May 4, 2021

AMW: How tight does the labour market need to be?

How tight does the labour market need to be for the RBA to change forward guidance?

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  • We noted in a prior Weekly the RBA’s pivot towards maximum sustainable employment, which in short is the highest level of employment consistent with inflation being sustainably within the RBA’s 2-3% target band.
  • The implications of that pivot are reactive, rather than pre-emptive rate hikes, with Governor Lowe having pledged not to hike rates until actual inflation is sustainably within the 2-3% target band, with wages growth of 3%+ key to that assessment.
  • What is less clear is what this policy means for forward guidance, particularly when the labour market is improving much more quickly than expected. The uncertainty is mainly due to the RBA’s dual basis for such guidance, with calendar-based guidance courtesy of the RBA’s 3yr yield target, and outcomes-based guidance in that inflation needing to be sustainably at 2-3% for a rate hike.
  • While outcomes-based guidance is unlikely to change, the RBA will need to decide whether to extend its calendar-based guidance – whether to extend 3yr YCC from the April 2024 bond to November 2024 bond. The RBA has said it will pay “close attention to the flow of economic data and the outlook for inflation and employment”.
  • NAB’s view is that the RBA will not extend the target as the RBA will not be able to confidently say rates will be on hold until late 2024 given the sharp labour market improvement.  The unemployment rate at 5.6% is already running almost 2 years ahead of the RBA’s forecasts, while April JobSeeker numbers have 93k less people on unemployment benefits in April despite the end of the JobKeeper program! While it is unclear how this will be reflected in the unemployment rate, a decline of that size in unemployment would be enough to drop the unemployment rate to 5.0%. To put that into context, that would bring the unemployment rate closer to model-based NAIRU estimates (Treasury’s recent NAIRU estimate is around 4.5-5.0%).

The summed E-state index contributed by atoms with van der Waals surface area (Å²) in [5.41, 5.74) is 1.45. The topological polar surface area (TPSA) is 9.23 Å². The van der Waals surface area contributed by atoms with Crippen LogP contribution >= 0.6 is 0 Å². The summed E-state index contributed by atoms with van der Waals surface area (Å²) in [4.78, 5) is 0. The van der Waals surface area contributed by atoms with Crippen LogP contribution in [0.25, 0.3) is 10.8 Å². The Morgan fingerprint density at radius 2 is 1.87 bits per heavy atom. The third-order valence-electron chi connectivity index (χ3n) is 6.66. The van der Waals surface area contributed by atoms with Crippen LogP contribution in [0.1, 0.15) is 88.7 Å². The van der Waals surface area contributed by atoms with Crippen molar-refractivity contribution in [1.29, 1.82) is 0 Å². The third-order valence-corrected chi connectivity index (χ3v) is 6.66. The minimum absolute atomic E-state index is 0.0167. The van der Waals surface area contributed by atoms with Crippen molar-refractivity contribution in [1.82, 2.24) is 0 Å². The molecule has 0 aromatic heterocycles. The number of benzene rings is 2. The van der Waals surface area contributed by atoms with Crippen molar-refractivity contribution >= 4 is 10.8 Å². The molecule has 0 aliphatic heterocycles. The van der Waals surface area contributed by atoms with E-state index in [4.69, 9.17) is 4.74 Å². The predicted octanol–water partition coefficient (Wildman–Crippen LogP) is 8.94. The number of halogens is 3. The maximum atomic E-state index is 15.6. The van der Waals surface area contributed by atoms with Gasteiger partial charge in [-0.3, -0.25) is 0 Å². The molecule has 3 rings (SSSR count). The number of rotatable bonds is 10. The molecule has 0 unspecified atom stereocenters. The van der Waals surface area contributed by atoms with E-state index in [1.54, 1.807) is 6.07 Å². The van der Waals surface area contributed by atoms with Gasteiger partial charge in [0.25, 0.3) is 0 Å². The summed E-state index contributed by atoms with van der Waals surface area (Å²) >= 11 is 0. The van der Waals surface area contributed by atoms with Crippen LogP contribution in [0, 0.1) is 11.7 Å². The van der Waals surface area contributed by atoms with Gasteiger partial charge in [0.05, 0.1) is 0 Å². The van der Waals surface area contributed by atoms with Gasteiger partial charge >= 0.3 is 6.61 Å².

• While NAB doesn’t put much faith in model-based NAIRU estimates (and Governor Lowe has said NAIRU could be in the low 4s), the risk is that wages pressure emerges sooner than expected as unemployment approaches model estimates of the NAIRU, especially considering underemployment is now below pre-pandemic levels. This should be enough for the RBA to envisage and indeed forecast core inflation being at 2-3% in 2024. NAB’s forecasts sees unemployment at 4.4% and wages growth of 2.8%  by end 2023, with core inflation at target in 2024.

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